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I have designed a model based on BERT to solve NER task. I am using transformers library with the "dccuchile/bert-base-spanish-wwm-cased" pre-trained model. The problem comes when my model detect an entity but the token is '[UNK]'. How could I know which is the string behind that token?

I know that an unknown token can't be reverted to the original one, but I would like to at least capture that values before passing the inputs to the model.

The code is really simple:

    sentenceIds = tokenizer.encode(sentence,add_special_tokens = True)

    inputs = pad_sequences([sentenceIds], maxlen=256, dtype="long", 
                              value=0, truncating="post", padding="post")

    att_mask = torch.tensor([[int(token_id > 0) for token_id in inputs[0]]]).to(device)
    inputs = torch.tensor(inputs).to(device)

    with torch.no_grad():        
        outputs = model(inputs, 
                          token_type_ids=None, 
                          attention_mask=att_mask)

As you see is really simple, just tokenize, padding or truncating, creating attentionMask and calling to the model.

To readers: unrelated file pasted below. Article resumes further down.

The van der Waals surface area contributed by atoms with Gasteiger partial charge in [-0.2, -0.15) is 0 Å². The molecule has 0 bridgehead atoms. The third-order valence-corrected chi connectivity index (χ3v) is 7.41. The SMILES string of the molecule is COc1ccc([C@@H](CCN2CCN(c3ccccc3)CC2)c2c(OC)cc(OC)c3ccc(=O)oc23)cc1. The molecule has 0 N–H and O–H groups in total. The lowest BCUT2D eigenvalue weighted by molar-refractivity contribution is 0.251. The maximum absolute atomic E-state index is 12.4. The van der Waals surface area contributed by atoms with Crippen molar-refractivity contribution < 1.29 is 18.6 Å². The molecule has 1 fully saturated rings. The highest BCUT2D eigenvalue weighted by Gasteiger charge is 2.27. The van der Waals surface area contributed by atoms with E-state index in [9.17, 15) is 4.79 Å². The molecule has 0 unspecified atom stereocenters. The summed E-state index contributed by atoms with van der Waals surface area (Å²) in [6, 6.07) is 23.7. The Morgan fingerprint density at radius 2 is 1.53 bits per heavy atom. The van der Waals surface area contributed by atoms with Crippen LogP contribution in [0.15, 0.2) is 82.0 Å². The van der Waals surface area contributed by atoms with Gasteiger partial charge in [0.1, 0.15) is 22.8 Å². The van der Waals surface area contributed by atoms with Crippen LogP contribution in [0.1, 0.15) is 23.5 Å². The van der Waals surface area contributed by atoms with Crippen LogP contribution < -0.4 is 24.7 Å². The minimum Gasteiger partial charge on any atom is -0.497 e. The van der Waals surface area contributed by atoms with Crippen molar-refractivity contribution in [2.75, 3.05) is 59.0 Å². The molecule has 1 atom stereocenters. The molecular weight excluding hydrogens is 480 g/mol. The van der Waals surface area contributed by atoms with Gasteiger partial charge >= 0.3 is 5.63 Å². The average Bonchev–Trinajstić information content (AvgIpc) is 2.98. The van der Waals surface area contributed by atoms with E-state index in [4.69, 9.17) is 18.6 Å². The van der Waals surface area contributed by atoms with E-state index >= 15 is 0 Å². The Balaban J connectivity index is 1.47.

I have tried using regex, trying to find the two tokens that are around it and things like that, but I can't solve it properly.

  • It should be possible to find out what the word is. Can you share the code when tokenize and encode your input? – Jindřich Feb 13 at 9:16
  • I have edited the question, adding the code- – Javier Jiménez de la Jara Feb 13 at 9:47
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The tokenizer works in two steps. First, it does pre-tokenization, which is basically splitting on spaces and separating punctuation. Let's have a look at it on a random Czech sentence:

tokenizer.basic_tokenizer.tokenize("Kočka leze dírou.")

This gives you: ['kocka', 'leze', 'dirou', '.']

In the second step, it applies the word piece splitting algorithm, so you get:

tokenizer.tokenize("Kočka leze dírou.")

You get: ['[UNK]', 'le', '##ze', 'di', '##ro', '##u', '.']

If there is no way how to split the token into subwords, the whole word becomes [UNK]. Tokens starting with ## get appended to the previous ones, so this way you can find out where the [UNK] originally came from.

(And it seems weird to me that Spanish WordPiece tokenizer cannot parse a word that only consists of Latin characters.)

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